With respect to the CECL adoption, which is in effect as of January 1, the day-one adjustments will result in an increase of approximately 48% to 50% or between $645 million and $675 million to our allowance for credit losses, which includes reserves for unfunded commitments, and is below the upper end of the range that we provided in October.
As a reminder, this increase includes the impact of the MB acquisition accounting methodology pertaining to our non-PCI loan portfolio and the CECL treatment of reserves, which adds more than 10% to the increase that I mentioned. As discussed previously, excluding the impact of MB, we expect reserves for commercial loans to decrease and consumer and mortgage loans to increase relative to the incurred loss methodology. We plan to include a full description and transition details in our upcoming 10-K disclosure.
Consistent with peer banks who have recently commented on the impact of CECL, given the number and potential volatility associated with the underlying variables supporting the CECL methodology, we expect more volatility in our quarterly provision expense. Our calculations for the allowance for credit losses rely on various models and estimation techniques, utilizing historical losses, borrower characteristics, economic conditions, and a reasonable and supportable forecast, as well as other relevant factors.
For expected losses in our reasonable and supportable forecast period of three years, we will use three macroeconomic scenarios. From there, we assume losses revert to historical levels over a period of two years on a straight-line basis. Given the multiple variables impacting provision expense under CECL, we will be providing forecast for net charge-offs for the foreseeable future.
Overall, we expect our full year 2020 charge-offs to remain near historically low levels and be in the 35 basis point to 40 basis point range, which is up just a few basis points, compared to the 36 basis point to 37 basis point charge-off rates that we have seen in the last couple of quarters.
Again, I would like to remind you that the current economic backdrop continues to support a relatively stable credit outlook with potential fluctuations in losses on a quarter-to-quarter basis, given the current low absolute levels of charge-offs.
Turning to Slide 10, capital levels ended the year very strong. Our common equity tier 1 ratio was 9.7% and our tangible common equity ratio, excluding AOCI, was 8.4%. Our tangible book value per share was $21.13 this quarter, up 10% year-over-year.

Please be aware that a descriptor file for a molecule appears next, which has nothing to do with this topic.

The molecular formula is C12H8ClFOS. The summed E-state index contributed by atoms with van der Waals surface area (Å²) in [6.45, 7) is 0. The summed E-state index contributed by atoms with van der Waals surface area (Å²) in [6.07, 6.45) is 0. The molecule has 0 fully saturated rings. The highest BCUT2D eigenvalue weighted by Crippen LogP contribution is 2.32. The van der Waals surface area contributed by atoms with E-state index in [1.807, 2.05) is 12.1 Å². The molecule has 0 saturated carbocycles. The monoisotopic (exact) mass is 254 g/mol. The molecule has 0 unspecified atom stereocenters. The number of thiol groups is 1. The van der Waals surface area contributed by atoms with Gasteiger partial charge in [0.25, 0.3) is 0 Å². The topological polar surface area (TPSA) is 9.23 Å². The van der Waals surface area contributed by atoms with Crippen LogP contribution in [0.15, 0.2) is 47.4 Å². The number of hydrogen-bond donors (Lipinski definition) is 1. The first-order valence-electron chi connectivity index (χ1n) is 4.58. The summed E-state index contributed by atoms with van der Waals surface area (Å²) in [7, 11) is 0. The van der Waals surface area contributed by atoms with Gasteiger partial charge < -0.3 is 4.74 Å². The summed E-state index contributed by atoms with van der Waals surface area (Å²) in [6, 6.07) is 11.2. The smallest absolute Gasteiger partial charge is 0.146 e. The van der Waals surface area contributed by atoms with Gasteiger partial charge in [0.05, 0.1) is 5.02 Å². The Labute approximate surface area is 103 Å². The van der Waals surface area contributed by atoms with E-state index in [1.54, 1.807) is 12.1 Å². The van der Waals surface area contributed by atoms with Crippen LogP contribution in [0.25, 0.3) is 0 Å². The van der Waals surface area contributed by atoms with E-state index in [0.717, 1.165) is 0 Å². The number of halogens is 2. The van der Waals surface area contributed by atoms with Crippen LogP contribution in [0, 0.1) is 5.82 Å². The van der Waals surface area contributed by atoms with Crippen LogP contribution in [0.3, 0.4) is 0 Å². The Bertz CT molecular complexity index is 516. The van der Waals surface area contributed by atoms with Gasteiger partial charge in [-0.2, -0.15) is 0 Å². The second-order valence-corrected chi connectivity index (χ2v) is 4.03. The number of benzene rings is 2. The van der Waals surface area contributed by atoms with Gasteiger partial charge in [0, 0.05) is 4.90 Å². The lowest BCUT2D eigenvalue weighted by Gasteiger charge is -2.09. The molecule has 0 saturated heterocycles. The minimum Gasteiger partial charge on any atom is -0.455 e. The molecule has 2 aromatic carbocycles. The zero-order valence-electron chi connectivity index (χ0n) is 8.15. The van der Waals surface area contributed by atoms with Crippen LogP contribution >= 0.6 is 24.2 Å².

During the quarter, we completed $300 million in buybacks, which reduced our share count by approximately 10 million shares or about 1.5% of our common shares outstanding, compared to the third quarter. We expect to execute the remaining approximately $600 million of repurchases over the remaining two quarters in this CCAR cycle. Between the Worldpay sale gains in the first quarter of 2019 and the impact of the recent TRA transaction, we have nearly $0.5 billion of additional capital above our initial expectations as we proceed into the 2020 CCAR exercise.
As we discussed last quarter, the pacing of our preferred dividends has recently changed in light of our September issuance and the conversion of existing preferred stock to floating rates with quarterly payments. We expect our preferred expense to alternate between $17 million and $33 million every quarter going forward, assuming no issuances or change in LIBOR. Slide 11 provides a summary of our current outlook.
In summary, I would like to reiterate a few items. Our fourth quarter results were strong and continue to demonstrate the progress we’ve made over the past few years toward achieving our goal of outperformance through the cycle. Our execution on the MB acquisition is on track to meet our targets on both expense and revenue synergies. As always, we remain intensely focused on successfully executing against our strategic priorities and remain confident in our ability to outperform through various economic cycles.
With that, let me turn it over to Chris to open the call up for Q&A.
Thanks Tayfun. Before we start Q&A, as a courtesy to others, we ask you to limit yourself to one question and a follow-up and then return to the queue if you have additional questions. We will do our best to answer as many questions as possible in the time we have this morning. During the question-and-answer period, please provide your name and that of your firm to the operator. [Dkitria], please open the call for questions.